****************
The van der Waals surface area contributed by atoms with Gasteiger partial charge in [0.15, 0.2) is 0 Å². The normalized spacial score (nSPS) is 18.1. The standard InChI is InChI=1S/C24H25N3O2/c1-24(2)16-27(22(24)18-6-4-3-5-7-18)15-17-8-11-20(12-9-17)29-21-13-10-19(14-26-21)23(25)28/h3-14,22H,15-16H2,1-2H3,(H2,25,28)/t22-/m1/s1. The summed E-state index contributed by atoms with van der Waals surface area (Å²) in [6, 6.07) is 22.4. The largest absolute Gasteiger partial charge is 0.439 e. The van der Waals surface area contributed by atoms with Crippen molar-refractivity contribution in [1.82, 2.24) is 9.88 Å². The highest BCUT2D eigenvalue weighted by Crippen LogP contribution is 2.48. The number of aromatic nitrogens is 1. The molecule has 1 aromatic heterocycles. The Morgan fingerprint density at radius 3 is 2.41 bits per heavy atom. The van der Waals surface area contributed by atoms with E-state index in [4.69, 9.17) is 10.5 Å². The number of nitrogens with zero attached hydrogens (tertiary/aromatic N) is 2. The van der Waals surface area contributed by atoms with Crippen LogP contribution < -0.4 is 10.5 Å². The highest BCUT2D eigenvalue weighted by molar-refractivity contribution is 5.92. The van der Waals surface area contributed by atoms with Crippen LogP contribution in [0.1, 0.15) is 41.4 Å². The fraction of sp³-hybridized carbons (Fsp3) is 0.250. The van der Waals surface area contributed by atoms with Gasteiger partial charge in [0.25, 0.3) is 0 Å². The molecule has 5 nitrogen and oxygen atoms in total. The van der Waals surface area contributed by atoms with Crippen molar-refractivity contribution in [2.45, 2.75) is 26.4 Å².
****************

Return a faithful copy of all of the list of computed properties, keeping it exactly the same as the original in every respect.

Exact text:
The van der Waals surface area contributed by atoms with Gasteiger partial charge in [0.15, 0.2) is 0 Å². The normalized spacial score (nSPS) is 18.1. The standard InChI is InChI=1S/C24H25N3O2/c1-24(2)16-27(22(24)18-6-4-3-5-7-18)15-17-8-11-20(12-9-17)29-21-13-10-19(14-26-21)23(25)28/h3-14,22H,15-16H2,1-2H3,(H2,25,28)/t22-/m1/s1. The summed E-state index contributed by atoms with van der Waals surface area (Å²) in [6, 6.07) is 22.4. The largest absolute Gasteiger partial charge is 0.439 e. The van der Waals surface area contributed by atoms with Crippen molar-refractivity contribution in [1.82, 2.24) is 9.88 Å². The highest BCUT2D eigenvalue weighted by Crippen LogP contribution is 2.48. The number of aromatic nitrogens is 1. The molecule has 1 aromatic heterocycles. The Morgan fingerprint density at radius 3 is 2.41 bits per heavy atom. The van der Waals surface area contributed by atoms with E-state index in [4.69, 9.17) is 10.5 Å². The number of nitrogens with zero attached hydrogens (tertiary/aromatic N) is 2. The van der Waals surface area contributed by atoms with Crippen LogP contribution < -0.4 is 10.5 Å². The highest BCUT2D eigenvalue weighted by molar-refractivity contribution is 5.92. The van der Waals surface area contributed by atoms with Crippen LogP contribution in [0.1, 0.15) is 41.4 Å². The fraction of sp³-hybridized carbons (Fsp3) is 0.250. The van der Waals surface area contributed by atoms with Gasteiger partial charge in [0.25, 0.3) is 0 Å². The molecule has 5 nitrogen and oxygen atoms in total. The van der Waals surface area contributed by atoms with Crippen molar-refractivity contribution in [2.45, 2.75) is 26.4 Å².